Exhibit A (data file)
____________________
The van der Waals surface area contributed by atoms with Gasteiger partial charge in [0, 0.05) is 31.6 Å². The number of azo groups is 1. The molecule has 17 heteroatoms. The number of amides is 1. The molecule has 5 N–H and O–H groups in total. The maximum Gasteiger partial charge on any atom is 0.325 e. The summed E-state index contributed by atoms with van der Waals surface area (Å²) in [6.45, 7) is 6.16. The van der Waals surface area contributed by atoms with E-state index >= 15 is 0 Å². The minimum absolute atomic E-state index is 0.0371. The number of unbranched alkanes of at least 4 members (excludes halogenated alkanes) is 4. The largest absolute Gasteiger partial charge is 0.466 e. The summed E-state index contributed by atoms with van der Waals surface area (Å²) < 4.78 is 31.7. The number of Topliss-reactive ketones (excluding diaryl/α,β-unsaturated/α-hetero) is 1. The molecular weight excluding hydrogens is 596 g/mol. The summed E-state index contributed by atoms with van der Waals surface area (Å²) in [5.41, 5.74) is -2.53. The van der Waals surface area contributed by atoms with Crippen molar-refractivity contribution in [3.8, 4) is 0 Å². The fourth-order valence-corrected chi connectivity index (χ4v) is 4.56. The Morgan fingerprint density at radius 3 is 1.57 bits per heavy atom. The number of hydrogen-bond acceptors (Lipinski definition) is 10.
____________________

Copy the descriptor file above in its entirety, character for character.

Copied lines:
The van der Waals surface area contributed by atoms with Gasteiger partial charge in [0, 0.05) is 31.6 Å². The number of azo groups is 1. The molecule has 17 heteroatoms. The number of amides is 1. The molecule has 5 N–H and O–H groups in total. The maximum Gasteiger partial charge on any atom is 0.325 e. The summed E-state index contributed by atoms with van der Waals surface area (Å²) in [6.45, 7) is 6.16. The van der Waals surface area contributed by atoms with E-state index >= 15 is 0 Å². The minimum absolute atomic E-state index is 0.0371. The number of unbranched alkanes of at least 4 members (excludes halogenated alkanes) is 4. The largest absolute Gasteiger partial charge is 0.466 e. The summed E-state index contributed by atoms with van der Waals surface area (Å²) < 4.78 is 31.7. The number of Topliss-reactive ketones (excluding diaryl/α,β-unsaturated/α-hetero) is 1. The molecular weight excluding hydrogens is 596 g/mol. The summed E-state index contributed by atoms with van der Waals surface area (Å²) in [5.41, 5.74) is -2.53. The van der Waals surface area contributed by atoms with Crippen molar-refractivity contribution in [3.8, 4) is 0 Å². The fourth-order valence-corrected chi connectivity index (χ4v) is 4.56. The Morgan fingerprint density at radius 3 is 1.57 bits per heavy atom. The number of hydrogen-bond acceptors (Lipinski definition) is 10.